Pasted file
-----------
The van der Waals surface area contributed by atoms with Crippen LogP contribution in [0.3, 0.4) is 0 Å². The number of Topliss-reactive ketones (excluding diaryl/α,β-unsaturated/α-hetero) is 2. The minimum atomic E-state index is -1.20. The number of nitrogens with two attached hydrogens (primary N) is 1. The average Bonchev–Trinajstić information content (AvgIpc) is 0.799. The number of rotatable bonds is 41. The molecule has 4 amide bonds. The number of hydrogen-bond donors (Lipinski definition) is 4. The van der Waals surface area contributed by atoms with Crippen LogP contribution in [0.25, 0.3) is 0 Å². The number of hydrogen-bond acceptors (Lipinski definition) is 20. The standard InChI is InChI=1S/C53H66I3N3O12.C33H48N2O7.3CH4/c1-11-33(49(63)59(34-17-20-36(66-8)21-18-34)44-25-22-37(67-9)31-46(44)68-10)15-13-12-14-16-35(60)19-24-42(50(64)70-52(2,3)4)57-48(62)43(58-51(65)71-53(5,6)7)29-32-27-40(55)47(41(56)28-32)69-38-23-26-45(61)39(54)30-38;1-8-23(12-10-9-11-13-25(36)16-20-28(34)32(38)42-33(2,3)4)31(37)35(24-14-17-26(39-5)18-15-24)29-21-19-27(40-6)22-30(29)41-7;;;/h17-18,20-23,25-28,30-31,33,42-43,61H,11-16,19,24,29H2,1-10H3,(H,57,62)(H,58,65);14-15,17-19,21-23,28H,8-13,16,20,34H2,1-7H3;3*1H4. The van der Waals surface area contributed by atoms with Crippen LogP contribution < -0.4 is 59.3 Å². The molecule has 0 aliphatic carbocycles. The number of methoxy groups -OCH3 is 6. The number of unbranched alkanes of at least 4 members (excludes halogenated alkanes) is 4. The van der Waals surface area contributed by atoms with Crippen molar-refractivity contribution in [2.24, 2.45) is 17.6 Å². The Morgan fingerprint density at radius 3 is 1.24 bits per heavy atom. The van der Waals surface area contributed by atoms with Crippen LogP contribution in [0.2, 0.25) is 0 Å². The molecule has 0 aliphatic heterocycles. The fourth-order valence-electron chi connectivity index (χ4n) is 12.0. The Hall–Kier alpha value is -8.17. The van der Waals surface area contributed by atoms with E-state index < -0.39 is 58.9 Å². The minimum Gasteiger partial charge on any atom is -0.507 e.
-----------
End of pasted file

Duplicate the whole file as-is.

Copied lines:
The van der Waals surface area contributed by atoms with Crippen LogP contribution in [0.3, 0.4) is 0 Å². The number of Topliss-reactive ketones (excluding diaryl/α,β-unsaturated/α-hetero) is 2. The minimum atomic E-state index is -1.20. The number of nitrogens with two attached hydrogens (primary N) is 1. The average Bonchev–Trinajstić information content (AvgIpc) is 0.799. The number of rotatable bonds is 41. The molecule has 4 amide bonds. The number of hydrogen-bond donors (Lipinski definition) is 4. The van der Waals surface area contributed by atoms with Crippen LogP contribution in [0.25, 0.3) is 0 Å². The number of hydrogen-bond acceptors (Lipinski definition) is 20. The standard InChI is InChI=1S/C53H66I3N3O12.C33H48N2O7.3CH4/c1-11-33(49(63)59(34-17-20-36(66-8)21-18-34)44-25-22-37(67-9)31-46(44)68-10)15-13-12-14-16-35(60)19-24-42(50(64)70-52(2,3)4)57-48(62)43(58-51(65)71-53(5,6)7)29-32-27-40(55)47(41(56)28-32)69-38-23-26-45(61)39(54)30-38;1-8-23(12-10-9-11-13-25(36)16-20-28(34)32(38)42-33(2,3)4)31(37)35(24-14-17-26(39-5)18-15-24)29-21-19-27(40-6)22-30(29)41-7;;;/h17-18,20-23,25-28,30-31,33,42-43,61H,11-16,19,24,29H2,1-10H3,(H,57,62)(H,58,65);14-15,17-19,21-23,28H,8-13,16,20,34H2,1-7H3;3*1H4. The van der Waals surface area contributed by atoms with Crippen LogP contribution < -0.4 is 59.3 Å². The molecule has 0 aliphatic carbocycles. The number of methoxy groups -OCH3 is 6. The number of unbranched alkanes of at least 4 members (excludes halogenated alkanes) is 4. The van der Waals surface area contributed by atoms with Crippen molar-refractivity contribution in [2.24, 2.45) is 17.6 Å². The Morgan fingerprint density at radius 3 is 1.24 bits per heavy atom. The van der Waals surface area contributed by atoms with Crippen LogP contribution in [0.2, 0.25) is 0 Å². The molecule has 0 aliphatic heterocycles. The fourth-order valence-electron chi connectivity index (χ4n) is 12.0. The Hall–Kier alpha value is -8.17. The van der Waals surface area contributed by atoms with E-state index < -0.39 is 58.9 Å². The minimum Gasteiger partial charge on any atom is -0.507 e.